The uneasy mix of fandom and politics

October 16th, 2008 by sidewinder Leave a reply »

There’s an old saying that two things should never be discussed at the dinner table: religion and politics. I’d extend that to state that these two topics should, most all of the time, be kept off of the fannish table. There’s a reason many fandom messageboards and communities discourage these topics being discussed, unless in a specifically-designated off-topic or debate area. And with the political season heating up in the United States as the presidential election is almost upon us, politics and fandom is an issue in the forefront of my mind these days, and I’ve observed the conflicts heating up by the day.

On its surface, fandom (and let’s specify media/science fiction/arts-related fandom for the moment; sports and other areas of fandom may break down differently) may seem and may, to a large extent, be a home and rather a safe space for all, no matter what your political affiliation, personal beliefs, or moral convictions. Fandom has often been seen as embracing different lifestyles and activities to a much larger extent than the “mundane” world does; a certain element of counter-culture can long be linked to certain authors, artists and media and their associated fandoms and followers.

And yet, that environment of openness may not be as all-welcoming and all-encompassing as we might hope, and there’s something about the election season which seems to make this more evident than ever. In the past, when many fans only associated on messageboards, conventions, or other more restricted venues solely focused on specific fandoms, these differences in personal opinions and beliefs might not have been such an issue as they rarely were open subjects for discussion. But this is the era of blogging and livejournal, where the personal and the fannish have begun to blur to almost indistinguishable areas of one and the same. We may follow a fan-fiction author to her livejournal to read her latest stories, but in the meantime we discover entries where we find out about her daily activities, her personal life, and yes, her political convictions. And what we might find there might be surprising to us–sometimes even distasteful to us personally–if we assumed we knew where she would stand based on her involvement in fandom in general, or her writings and the characters she portrays.

Thus begins some of the problems that can occur when fandom and politics—or any other heated issue and fandom—mix. I observed it during the last major election season in 2004 and can see it happening again in 2008: arguments and disagreements between fannish friends over their politics and candidate support; namecalling and urges to “defriend” anyone who does not share a particular political belief. In 2004, the livejournal community wizardsforbush (wiki) caused quite a stir within Harry Potter fandom, with some big name fans calling for others to defriend anyone who associated themselves with the community, or with Republicans in general. Indeed, for those Americans in fandom who follow a different political leaning than liberal-democratic, fandom can become a rather unfriendly place for the months leading up to the actual election, as the common assumption seems to become “you’re either with us politically, or you’re not one of us at all.”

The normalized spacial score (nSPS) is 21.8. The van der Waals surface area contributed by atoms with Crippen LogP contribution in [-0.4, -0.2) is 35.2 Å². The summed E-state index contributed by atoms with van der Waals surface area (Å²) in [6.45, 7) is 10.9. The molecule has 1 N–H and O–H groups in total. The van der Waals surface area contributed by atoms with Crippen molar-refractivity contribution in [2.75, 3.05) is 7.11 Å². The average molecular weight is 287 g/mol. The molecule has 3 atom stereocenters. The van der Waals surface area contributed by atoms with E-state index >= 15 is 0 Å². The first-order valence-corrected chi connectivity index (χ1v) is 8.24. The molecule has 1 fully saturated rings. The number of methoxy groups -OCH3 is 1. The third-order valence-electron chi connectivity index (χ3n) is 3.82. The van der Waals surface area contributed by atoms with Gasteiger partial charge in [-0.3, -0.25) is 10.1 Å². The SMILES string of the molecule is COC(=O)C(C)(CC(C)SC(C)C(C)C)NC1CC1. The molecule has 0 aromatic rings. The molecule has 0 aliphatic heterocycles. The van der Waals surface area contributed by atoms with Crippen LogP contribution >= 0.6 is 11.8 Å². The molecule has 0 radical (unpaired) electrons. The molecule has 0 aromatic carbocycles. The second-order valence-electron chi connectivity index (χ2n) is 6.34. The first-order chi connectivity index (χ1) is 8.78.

So what is the answer? Clearly, politics, like the genie, can’t be put back in the proverbial bottle. And that people are as passionate about elections as they are is a good thing and should be encouraged wholly, along with spending the time to truly read candidates’ platforms and proposals, read and follow the links shared within the blogosphere that might expose them to new opinions and different outlooks, and encourage everyone to think carefully about who they cast their vote for. But still, just like at the traditional dinner table, fans should perhaps realize that there’s a time and a place for all such discussions, and decide whether fannish friendships are worth losing over idealogical differences, especially when a particular venue (such as a journal, blog, or messageboard) has not been specifically set aside for political discussion. And if a friend in fandom has specifically made his or her beliefs clear, along with her desire not to engage in debate within the safe space of her journal, those wishes should be respected instead of challenged for no reason other than to try to push a particular political agenda when the end result may be the opposite of what you’d hoped for.

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